Dec 162016
 

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Volume 88 – December 2016

(This editorial is based on the author’s response on behalf of the families and friends of MEDIA AND PROFESSIONAL honorees – including the author’s late wife Chit Estella-Simbulan – who were recently included in the Wall of Remembrance of Martyrs and Heroes who struggled against the Marcos

Martial Law Dictatorship, Bantayog ng mga Bayani Memorial Center,

November 30, 2016)

by Roland G. Simbulan

 

It has been a cliche to refer to departed friends and loved ones as having lived “a full life.” Yet one cannot think of any easy way to describe the lives of beloved icons who are also freedom fighters: the three from the media sector namely Letty Jimenez-Magsanoc, Chit Estella-Simbulan, and Tony Zumel; an actor/director Behn Cervantes; a feminist teacher Maita Gomez; and a soldier of the people Dan Vizmanos. They have contributed in no small way to this country’s history in its struggle against dictatorship and tyranny.

 

Martial law brought out the worst in the Filipino that inflicted great suffering, cowardice, and fear as we would never forget. But it also brought out the best in us, Filipinos.

 

When many journalists during martial law became its cheerleaders, others showed phenomenal courage and bedrock devotion to truth. It is the storms, and contrary winds that bring out the strengths of individual character that has made the difference. Even in the “praise release” newspapers and magazines controlled by the martial law regime to revolutionary underground mimeographed newsletters, they took great risks and became the voices of truth in exposing the Marcos dictatorship where the only thing that made it look good was the absence of a free press. They were among the best mold of journalists to confront martial law repression during those dark years.

 

They showed us with their writing and their example the kind of integrity journalism is all about: a commitment to human rights, exposing injustices and manipulation and muckraking, digging, ferreting, carefully researched writing that gets at the hard facts. The media honorees Letty Magsanoc, Chit Estella and Tony Zumel personified the fierce independence of journalism from the unquestioning acceptance of government spin. During those times when limitations to civil liberties were justified and compelling arguments for their suppression were made, these journalists and editors took a stand. As Chit once told me,” it was the only right thing to do.” For them, repression of dissent is repression of press freedom. They fervently loved our country, viewing freedom of the press as crucial for keeping it true to its ideals. They taught their colleagues that real objectivity is when reporters dig into documents, find a credible whistle-blower source in the bowels of government where the real good sources are, or learn things on their own and verify them.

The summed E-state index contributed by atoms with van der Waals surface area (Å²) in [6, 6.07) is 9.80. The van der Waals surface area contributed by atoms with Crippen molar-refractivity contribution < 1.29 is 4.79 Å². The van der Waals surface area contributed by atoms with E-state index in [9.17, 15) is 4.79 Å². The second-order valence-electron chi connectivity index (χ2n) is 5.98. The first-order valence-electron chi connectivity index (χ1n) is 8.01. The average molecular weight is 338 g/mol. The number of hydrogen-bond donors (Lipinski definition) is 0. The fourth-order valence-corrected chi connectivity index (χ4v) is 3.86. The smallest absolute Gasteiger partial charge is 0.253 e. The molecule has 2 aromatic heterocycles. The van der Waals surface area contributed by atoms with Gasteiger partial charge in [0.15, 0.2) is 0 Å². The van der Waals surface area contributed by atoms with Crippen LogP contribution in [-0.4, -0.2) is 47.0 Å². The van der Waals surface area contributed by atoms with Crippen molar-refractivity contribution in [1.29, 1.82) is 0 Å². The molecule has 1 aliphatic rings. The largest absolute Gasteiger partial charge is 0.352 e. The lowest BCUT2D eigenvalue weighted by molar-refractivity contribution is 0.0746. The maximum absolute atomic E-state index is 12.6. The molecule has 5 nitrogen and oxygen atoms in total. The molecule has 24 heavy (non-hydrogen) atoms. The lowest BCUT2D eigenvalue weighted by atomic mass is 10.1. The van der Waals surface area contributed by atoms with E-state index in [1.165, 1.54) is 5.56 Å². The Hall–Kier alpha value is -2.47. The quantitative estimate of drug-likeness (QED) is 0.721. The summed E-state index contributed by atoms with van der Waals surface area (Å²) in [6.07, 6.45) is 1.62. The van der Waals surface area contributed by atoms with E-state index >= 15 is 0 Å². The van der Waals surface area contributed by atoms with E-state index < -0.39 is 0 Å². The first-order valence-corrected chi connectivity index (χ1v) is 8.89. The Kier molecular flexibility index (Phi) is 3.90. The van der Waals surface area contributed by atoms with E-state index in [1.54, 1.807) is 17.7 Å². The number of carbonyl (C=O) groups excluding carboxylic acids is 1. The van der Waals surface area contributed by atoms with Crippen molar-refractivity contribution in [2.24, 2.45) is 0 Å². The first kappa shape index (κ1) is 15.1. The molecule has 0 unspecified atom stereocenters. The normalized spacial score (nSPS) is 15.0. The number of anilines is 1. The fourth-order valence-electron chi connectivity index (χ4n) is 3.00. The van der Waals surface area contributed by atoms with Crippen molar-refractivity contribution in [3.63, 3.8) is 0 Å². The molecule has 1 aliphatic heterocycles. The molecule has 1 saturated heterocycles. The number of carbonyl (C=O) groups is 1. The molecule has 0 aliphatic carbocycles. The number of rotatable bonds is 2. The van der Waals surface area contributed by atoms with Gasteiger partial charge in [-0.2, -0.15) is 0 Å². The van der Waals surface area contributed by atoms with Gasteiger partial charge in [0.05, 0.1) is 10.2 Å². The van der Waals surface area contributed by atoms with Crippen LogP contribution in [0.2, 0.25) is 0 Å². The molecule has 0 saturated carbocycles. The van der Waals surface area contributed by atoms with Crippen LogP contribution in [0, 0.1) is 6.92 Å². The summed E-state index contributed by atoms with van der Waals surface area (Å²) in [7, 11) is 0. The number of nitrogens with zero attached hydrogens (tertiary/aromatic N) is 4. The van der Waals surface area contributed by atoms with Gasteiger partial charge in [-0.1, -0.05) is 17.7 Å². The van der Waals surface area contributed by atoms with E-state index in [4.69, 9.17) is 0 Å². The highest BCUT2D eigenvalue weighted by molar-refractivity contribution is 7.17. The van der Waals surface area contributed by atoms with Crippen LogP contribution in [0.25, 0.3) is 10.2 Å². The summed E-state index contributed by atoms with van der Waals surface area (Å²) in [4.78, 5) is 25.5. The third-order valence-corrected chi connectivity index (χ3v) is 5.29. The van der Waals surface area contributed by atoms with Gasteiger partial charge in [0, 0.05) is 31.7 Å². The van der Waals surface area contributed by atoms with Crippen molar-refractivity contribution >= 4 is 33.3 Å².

In the case of the professional honorees, Maita Gomez, Behn Cervantes and Dan Vizmanos, one would expect that their militance during their youth would evaporate as the realities of adult life an raising a family set in. These professionals chose the road less taken and with their courage and brilliance, resisted the Marcos dictatorship during our nation’s darkest years. Their torches have inspired others.

 

They have now passed the torch to us, the living and the young generation of millennials. Rest assured that we will not allow the flame to be extinguished. We will hold it high to our last breath. To the honorees whose spirit I am sure are with us today: your names will be etched not only in granite, but in our hearts and will always remain a symbol of commitment to achieve a better life for our people and nation.

 

I would now like to speak of the honorees as part of a wider family, both at the political and personal level. We, as family, especially those nameless among our people they have touched with their lives and example, stand here together to say to all of you people of this beautiful land. Thank you.

 

On behalf of the families of the media honorees and professionals, we thank Bantayog ng mga Bayani for this honor they have given to our loved ones who braved the storms and contrary winds and whose lives have made a difference. Their spirit will never die, even more so in contemporary conditions which show ominous signs of resurgent fascism. Their memory hold a steady course of inspiration in all seasons, and we now know that there are many-millions of kindred souls who will be the keepers of the flame.

 

And we, are so grateful for this honor.

 

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